… Emperor Fu Jian of Former Qin state (前秦的皇帝府坚) took his position extremely seriously. He looked for a capable aide and Wang Meng (王猛) was recommended to him. Before the recommendation, Wang Meng was a secluded and impoverished scholar who lived by himself in his hermitage on Mount Huayin (华阴山).

Wang Meng was invited for a meeting with Fu Jian, and the two hit it off immediately. Their views on the rise and decline of past dynasties turned out to be identical. Fu Jian was elated, comparing the experience to Liu Bei’s (刘备) good fortune in finding Zhuge Liang (诸葛亮) to advise him.

With the help of his trusted adviser Wang Meng,, Fu Jian was able to subdue powerful local interests and undertake political reform. At this time amn named Qiang De (强得) (brother of the empress dowager) often got into drunken brawls and was involved in the forcible taking of property and women from others. One of the first thing Wang Meng did upon becoming Metropolitan Governor of the capital was to arrest Qiang De. Though Fu Jian was informed of the arrest straight away, by the time he had sent a messenger with an imperial pardon, Qiang De had already been executed. In the next couples of months, more than 20 members of rich and powerful families, as well as some in the royal clan, were put to death, sentenced to prison terms or dismissed from office. The entire court was in shock and frightened would-be criminals were consequently dissuaded from action. “Now I understand how important it is to have the rule of law in the country.” Fu Jian said with admiration.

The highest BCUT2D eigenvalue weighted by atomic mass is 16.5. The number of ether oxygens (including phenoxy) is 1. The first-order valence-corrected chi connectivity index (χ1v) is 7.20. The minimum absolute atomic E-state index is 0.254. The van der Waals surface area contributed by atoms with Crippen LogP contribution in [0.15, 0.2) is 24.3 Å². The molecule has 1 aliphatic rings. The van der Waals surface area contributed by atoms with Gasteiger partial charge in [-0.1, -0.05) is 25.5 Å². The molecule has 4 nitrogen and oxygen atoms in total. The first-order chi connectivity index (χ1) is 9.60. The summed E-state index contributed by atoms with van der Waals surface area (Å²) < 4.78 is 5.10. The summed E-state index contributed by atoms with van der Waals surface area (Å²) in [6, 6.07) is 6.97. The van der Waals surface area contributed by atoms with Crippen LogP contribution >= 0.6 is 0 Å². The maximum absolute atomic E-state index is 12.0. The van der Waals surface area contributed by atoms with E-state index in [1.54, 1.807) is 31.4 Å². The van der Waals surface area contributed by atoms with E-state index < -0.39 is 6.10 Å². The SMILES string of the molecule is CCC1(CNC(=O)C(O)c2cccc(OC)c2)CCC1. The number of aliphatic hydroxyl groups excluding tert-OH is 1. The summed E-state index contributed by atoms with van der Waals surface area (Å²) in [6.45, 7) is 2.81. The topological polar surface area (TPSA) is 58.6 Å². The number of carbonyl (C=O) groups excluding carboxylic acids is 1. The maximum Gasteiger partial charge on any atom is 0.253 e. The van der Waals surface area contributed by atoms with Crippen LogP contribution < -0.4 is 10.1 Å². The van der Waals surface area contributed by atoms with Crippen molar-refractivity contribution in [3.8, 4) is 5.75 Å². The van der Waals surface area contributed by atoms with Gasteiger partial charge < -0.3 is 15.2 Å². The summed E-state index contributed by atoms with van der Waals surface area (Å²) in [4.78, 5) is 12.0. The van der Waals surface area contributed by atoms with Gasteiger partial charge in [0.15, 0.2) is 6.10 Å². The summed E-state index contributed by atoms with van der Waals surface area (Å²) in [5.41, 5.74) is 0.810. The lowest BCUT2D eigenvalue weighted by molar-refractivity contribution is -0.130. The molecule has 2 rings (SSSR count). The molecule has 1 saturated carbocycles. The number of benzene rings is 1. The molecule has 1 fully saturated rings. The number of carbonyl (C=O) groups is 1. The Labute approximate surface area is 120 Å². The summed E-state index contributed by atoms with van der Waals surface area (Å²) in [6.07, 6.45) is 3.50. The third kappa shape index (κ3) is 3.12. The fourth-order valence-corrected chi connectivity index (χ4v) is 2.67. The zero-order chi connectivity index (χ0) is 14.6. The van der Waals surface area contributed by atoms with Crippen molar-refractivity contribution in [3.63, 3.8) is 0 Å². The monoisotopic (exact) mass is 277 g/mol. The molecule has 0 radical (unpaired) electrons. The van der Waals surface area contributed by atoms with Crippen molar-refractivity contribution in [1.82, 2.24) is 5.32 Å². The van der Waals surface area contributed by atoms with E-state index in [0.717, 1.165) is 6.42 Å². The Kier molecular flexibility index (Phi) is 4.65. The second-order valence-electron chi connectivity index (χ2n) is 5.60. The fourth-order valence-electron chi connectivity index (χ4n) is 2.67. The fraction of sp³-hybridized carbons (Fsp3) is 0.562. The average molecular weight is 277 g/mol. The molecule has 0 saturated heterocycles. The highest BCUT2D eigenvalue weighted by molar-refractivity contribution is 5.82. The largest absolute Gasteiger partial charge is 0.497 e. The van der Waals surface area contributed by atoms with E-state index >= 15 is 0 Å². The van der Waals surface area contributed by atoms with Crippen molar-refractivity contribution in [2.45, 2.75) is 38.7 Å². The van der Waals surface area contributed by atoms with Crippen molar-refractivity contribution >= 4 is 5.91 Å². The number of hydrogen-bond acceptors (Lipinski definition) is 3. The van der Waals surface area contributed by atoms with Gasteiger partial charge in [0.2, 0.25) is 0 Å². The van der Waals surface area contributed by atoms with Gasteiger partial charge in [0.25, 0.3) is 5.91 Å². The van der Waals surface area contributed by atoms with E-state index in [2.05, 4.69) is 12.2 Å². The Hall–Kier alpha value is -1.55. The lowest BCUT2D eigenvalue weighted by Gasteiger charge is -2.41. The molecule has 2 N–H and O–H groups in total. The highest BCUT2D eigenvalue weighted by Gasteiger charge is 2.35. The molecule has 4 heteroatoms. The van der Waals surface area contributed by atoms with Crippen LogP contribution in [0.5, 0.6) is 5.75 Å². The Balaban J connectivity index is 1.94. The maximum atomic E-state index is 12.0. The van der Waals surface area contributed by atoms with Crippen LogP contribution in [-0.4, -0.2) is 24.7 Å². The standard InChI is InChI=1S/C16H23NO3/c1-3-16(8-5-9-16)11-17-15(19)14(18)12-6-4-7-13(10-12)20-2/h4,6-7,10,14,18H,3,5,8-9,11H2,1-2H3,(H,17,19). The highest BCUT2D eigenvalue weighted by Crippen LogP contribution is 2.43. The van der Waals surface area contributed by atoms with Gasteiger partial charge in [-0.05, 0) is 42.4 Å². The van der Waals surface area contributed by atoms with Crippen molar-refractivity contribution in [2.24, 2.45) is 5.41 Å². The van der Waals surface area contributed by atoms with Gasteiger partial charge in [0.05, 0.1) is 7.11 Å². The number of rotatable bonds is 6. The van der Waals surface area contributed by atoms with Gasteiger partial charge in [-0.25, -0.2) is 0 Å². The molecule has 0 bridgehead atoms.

Well, Kacvey, since that ancient time, the disease has never been eradicated. In today’s China, this link tells us the ever-present corruption in spite of endless efforts to uproot it:


And on our Western border, the situation is not better either, as told to us by this link:


(To be continued to “The nephews – Part VI”